Square piano by Longman & Broderip, London, c1780

Compass: FF (excl. FFâ‹•) - f ''' 
Zumpe’s first action.
Handstops for divided bass / treble dampers and for buff or ‘harp’ effect.

Square piano by Longman and Broderip

‘Small’ or ‘square’ pianos were introduced commercially to England around the year 1766 by the émigré instrument maker, Johannes Zumpe. Their compact form, affordability and expressive qualities, which appealed to a changing aesthetic in keyboard music, made them a popular alternative to the spinet or harpsichord for domestic use. This example is typical of the square piano in its earlier incarnation and has Zumpe’s first action. Though technologically simple, this action is extremely efficient in its operation and remarkably robust; the relative directness of the connection between the player’s finger, the hammer and the strings through its fixed leather-dressed brass ‘jack’ or ‘pilot’ gives Zumpe’s first action an immediacy and a sense of being in close contact with the hammer. The action remained in use in square pianos even after the advent of John Geib’s escapement action in 1786, which introduced a sprung lever (later with a modification to prevent hammer repercussion) in substitution of Zumpe’s pilot to assist the player’s handling of the instrument’s dynamic range. This example is also fitted with handstops for raising the bass and treble dampers and for buff or ‘harp’ effect, which raises a batten dressed with a strip of leather and presses it against the strings to modify the sound produced in emulation of the harp. Although considered to provide a better accompaniment for the voice than plucked-string keyboard instruments, the piano existed on equal terms with the harpsichord and spinet for many years and music was written jointly for both types until around 1800 when commercial production of plucked-string keyboard instruments ceased in England.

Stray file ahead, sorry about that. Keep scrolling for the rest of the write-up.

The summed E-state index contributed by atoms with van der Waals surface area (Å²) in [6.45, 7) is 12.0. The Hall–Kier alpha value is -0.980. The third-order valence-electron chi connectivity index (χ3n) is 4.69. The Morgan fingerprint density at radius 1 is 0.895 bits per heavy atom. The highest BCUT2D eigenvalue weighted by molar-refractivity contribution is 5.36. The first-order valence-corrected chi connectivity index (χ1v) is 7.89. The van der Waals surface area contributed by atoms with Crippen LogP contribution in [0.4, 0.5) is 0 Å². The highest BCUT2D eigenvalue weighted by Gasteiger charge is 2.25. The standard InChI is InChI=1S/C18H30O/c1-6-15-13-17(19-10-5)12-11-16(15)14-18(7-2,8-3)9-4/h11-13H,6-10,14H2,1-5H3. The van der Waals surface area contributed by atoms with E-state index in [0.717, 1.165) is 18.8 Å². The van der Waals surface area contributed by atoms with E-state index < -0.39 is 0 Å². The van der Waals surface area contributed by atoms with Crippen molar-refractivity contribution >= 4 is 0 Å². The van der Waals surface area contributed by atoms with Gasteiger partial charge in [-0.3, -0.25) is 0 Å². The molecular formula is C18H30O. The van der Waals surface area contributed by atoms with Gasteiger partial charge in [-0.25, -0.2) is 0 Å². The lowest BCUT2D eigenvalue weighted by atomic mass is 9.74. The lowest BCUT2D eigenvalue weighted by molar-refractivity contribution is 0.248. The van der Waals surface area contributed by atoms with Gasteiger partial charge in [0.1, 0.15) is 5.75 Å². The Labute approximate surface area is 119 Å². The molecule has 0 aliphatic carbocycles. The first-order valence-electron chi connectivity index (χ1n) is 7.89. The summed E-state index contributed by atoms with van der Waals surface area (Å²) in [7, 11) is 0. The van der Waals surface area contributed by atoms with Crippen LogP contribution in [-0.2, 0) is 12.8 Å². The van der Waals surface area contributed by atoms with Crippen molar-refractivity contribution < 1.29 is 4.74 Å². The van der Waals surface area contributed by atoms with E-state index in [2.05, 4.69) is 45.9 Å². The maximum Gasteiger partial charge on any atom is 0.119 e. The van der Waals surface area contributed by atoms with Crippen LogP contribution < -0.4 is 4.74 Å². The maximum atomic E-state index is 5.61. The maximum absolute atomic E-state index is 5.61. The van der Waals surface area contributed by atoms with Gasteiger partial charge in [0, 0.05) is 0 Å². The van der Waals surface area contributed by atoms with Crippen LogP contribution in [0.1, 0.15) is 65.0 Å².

I tell my piano the things I used to tell you


Longman & Broderip square piano - c1785 Presenter : Jean Phillips